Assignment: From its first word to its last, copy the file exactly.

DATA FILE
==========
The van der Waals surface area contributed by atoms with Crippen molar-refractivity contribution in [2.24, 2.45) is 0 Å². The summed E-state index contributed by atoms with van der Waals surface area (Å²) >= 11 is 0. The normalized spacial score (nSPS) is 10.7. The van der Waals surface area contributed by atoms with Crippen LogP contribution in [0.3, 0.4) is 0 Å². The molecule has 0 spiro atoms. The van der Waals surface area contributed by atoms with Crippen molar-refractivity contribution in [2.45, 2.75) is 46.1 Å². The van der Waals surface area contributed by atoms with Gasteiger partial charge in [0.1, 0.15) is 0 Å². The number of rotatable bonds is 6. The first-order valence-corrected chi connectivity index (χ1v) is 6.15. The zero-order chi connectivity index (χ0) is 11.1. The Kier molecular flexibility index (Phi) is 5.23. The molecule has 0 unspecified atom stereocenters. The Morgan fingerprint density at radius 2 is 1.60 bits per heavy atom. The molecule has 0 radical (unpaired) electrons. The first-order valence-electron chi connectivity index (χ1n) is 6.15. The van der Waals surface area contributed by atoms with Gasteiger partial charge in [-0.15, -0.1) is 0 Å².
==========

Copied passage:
The van der Waals surface area contributed by atoms with Crippen molar-refractivity contribution in [2.24, 2.45) is 0 Å². The summed E-state index contributed by atoms with van der Waals surface area (Å²) >= 11 is 0. The normalized spacial score (nSPS) is 10.7. The van der Waals surface area contributed by atoms with Crippen LogP contribution in [0.3, 0.4) is 0 Å². The molecule has 0 spiro atoms. The van der Waals surface area contributed by atoms with Crippen molar-refractivity contribution in [2.45, 2.75) is 46.1 Å². The van der Waals surface area contributed by atoms with Gasteiger partial charge in [0.1, 0.15) is 0 Å². The number of rotatable bonds is 6. The first-order valence-corrected chi connectivity index (χ1v) is 6.15. The zero-order chi connectivity index (χ0) is 11.1. The Kier molecular flexibility index (Phi) is 5.23. The molecule has 0 unspecified atom stereocenters. The Morgan fingerprint density at radius 2 is 1.60 bits per heavy atom. The molecule has 0 radical (unpaired) electrons. The first-order valence-electron chi connectivity index (χ1n) is 6.15. The van der Waals surface area contributed by atoms with Gasteiger partial charge in [-0.15, -0.1) is 0 Å².